silvery checkerspot (Chlosyne nycteis)

 

 

 

 

 

 

 

 

 

 

 

 

 

 

 

 

 

 

 

 

CONFIRMATION STATUS: Confirmed.


FAMILY: Brush-footed Butterflies (Nymphalidae)
SUBFAMILY: True Brushfoots (Nymphalinae)


IDENTIFICATION: Upperside is pale yellow-orange with dark borders
and markings. Hindwing above and below has some white-centered
submarginal spots; hindwing below is pale with a large white crescent
at the margin.


LIFE HISTORY: Males perch and patrol all day in open areas. Females
lay eggs in batches of about 100 on the underside of host plant leaves.
Young caterpillars move in groups as they skeletonize leaves. Partially-
grown caterpillars hibernate.


FLIGHT: One brood in the north from June-July, two broods in remainder
of range from May-September. Possibly three to four broods in the Deep
South and Texas.


WING SPAN: 1 3/8 - 2 inches (3.5 - 5.1 cm).


CATERPILLAR HOSTS: Many different composites including black-eyed
susan (Rudbeckia), sunflowers (Helianthus), and wingstem (Actinomeris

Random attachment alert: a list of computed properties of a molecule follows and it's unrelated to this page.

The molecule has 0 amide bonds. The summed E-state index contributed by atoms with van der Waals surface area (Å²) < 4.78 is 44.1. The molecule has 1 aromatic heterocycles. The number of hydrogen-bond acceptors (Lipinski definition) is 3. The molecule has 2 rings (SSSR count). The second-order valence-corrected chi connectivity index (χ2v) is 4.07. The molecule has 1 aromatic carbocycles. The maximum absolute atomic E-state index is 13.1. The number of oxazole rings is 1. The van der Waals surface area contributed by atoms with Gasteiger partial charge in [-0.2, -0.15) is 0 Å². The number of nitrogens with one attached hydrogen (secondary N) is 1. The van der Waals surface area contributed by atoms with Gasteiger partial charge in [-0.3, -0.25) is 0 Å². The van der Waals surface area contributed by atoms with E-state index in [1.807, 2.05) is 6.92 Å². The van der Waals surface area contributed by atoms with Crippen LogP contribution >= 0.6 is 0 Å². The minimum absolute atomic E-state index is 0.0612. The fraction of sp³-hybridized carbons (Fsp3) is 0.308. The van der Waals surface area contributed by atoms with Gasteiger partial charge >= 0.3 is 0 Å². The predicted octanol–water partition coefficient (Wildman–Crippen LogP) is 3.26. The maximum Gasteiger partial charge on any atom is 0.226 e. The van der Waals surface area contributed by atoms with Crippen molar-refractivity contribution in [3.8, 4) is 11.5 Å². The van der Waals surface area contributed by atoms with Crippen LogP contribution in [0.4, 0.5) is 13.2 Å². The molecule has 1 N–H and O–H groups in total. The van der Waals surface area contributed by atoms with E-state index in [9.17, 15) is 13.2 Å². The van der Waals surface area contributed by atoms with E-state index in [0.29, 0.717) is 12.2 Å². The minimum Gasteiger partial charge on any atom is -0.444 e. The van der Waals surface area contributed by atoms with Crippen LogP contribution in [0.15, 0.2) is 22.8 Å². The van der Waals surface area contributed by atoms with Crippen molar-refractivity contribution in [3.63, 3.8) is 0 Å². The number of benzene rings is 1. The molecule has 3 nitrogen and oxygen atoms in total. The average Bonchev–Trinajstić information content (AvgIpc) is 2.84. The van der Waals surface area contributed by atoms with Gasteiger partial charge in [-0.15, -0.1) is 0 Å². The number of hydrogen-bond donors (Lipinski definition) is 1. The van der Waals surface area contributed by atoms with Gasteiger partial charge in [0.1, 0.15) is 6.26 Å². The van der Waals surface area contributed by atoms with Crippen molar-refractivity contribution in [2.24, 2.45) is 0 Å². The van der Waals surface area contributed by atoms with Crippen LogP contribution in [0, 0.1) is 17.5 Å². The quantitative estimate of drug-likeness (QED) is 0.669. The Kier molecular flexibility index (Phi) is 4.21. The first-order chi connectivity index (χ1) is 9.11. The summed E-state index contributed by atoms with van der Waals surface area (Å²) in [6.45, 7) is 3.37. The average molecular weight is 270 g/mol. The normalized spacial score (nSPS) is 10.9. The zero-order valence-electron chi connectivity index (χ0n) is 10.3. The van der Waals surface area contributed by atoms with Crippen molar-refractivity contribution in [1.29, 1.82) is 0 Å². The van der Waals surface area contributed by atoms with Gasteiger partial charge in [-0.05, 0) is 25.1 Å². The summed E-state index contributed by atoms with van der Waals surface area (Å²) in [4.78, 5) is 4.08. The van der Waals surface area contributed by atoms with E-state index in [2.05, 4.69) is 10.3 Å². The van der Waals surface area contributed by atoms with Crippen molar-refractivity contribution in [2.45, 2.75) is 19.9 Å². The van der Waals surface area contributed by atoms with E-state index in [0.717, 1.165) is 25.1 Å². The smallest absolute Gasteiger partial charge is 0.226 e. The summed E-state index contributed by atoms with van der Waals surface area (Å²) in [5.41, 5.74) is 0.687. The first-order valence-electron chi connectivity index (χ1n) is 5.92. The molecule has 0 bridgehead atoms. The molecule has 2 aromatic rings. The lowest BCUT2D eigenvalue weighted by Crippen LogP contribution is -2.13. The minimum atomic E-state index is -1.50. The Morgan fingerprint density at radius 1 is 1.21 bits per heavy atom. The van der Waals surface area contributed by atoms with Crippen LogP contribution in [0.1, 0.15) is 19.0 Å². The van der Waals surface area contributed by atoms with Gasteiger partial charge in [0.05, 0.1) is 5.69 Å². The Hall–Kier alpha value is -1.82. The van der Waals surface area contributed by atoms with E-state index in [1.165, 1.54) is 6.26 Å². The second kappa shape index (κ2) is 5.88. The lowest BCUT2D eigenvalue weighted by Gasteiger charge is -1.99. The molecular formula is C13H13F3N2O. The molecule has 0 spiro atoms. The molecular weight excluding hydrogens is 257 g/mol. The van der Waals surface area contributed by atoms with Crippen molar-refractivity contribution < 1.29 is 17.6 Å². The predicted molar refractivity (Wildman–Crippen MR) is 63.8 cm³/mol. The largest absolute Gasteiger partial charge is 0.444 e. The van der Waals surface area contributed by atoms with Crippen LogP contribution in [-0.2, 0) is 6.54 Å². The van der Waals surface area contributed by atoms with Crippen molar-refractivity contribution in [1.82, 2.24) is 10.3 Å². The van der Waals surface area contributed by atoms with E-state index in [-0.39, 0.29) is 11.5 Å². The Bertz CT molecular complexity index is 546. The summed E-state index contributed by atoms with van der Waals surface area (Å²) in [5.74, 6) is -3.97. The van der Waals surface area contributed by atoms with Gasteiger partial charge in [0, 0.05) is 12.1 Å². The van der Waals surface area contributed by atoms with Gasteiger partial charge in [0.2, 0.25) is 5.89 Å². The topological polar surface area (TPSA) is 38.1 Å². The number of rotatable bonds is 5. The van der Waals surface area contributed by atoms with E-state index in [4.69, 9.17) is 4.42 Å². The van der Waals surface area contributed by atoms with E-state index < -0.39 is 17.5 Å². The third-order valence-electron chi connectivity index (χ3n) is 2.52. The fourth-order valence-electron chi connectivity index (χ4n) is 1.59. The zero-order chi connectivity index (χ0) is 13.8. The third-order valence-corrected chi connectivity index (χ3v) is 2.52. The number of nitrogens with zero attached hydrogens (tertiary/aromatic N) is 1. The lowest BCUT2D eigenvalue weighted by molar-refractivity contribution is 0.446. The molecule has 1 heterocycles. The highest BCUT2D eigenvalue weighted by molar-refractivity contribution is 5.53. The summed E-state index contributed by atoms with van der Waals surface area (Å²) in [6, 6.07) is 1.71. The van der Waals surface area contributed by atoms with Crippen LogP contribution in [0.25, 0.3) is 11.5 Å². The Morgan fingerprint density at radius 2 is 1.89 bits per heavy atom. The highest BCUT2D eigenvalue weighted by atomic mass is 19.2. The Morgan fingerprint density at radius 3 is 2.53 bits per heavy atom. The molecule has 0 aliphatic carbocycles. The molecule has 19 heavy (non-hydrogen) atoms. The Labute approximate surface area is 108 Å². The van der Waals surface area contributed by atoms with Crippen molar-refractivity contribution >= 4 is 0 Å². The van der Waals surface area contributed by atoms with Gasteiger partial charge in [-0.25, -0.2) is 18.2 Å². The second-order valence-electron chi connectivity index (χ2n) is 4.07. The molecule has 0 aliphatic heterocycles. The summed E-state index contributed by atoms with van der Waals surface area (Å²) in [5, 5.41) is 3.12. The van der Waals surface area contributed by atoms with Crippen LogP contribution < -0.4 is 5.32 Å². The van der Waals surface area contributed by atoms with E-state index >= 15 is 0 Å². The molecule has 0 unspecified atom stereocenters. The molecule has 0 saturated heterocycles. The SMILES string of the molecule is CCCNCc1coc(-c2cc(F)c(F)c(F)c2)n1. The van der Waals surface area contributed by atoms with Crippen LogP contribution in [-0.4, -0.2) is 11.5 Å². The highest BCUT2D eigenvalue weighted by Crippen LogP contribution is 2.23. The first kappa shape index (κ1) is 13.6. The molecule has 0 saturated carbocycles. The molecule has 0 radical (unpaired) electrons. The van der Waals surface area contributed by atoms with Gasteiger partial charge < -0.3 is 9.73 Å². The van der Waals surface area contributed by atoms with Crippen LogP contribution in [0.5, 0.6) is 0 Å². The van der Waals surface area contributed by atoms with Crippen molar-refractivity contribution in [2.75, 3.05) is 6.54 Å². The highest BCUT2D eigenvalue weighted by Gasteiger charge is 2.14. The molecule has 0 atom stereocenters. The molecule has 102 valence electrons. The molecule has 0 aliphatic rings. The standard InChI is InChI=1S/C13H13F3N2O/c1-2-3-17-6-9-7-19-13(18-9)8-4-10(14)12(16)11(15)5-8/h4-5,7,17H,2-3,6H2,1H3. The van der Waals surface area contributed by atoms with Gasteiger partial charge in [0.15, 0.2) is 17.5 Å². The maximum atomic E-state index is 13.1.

alternifolia).


ADULT FOOD: Nectar from flowers of red clover, common milkweed, and
dogbane.


HABITAT: Moist, somewhat open places including streamsides, meadows,
forest openings.


RANGE: Maritime Provinces west to southeast Saskatchewan; south
through Wyoming and Colorado to central Arizona, southern New Mexico,
south-central Texas, and Mississippi.


CONSERVATION: Not usually required.


NATURESERVE GLOBAL STATUS: G5 - Demonstrably secure globally,
though it may be quite rare in parts of its range, especially at the
periphery.


MANAGEMENT NEEDS: None reported.


SKY MEADOWS OCCURRENCE:

 

Note: Due to seasonal conditions in this region, occurrence may vary from

year to year. The designation of occurrence may range over two or more

categories and may vary even during a single season.

 

Key to Checklist

A   Abundant: Easy to see very large numbers of individuals in appropriate habitat
      at proper time of year.

C   Common: Usually each to see good numbers of individuals in appropriate habitat
      at proper time of year.

U   Uncommon: Sometimes found in appropriate habitat and proper time of year,
      usually in low numbers.
O   Occasional: Found in appropriate habitat perhaps only a few times a year, usually
      in low numbers.
R   Rare: Small chance of being found, even in appropriate habitat at proper time of
      year. There are few individuals and may not be present every year.
X   Extirpated: Formerly present, no longer occurs in Sky Meadows Park.

 

      January

      February

      March

      April
     
May (Rare)

      June

      July

      August

      September

      October

      November

      December

 

 

Back to Inventory of Butterfly Families and Species

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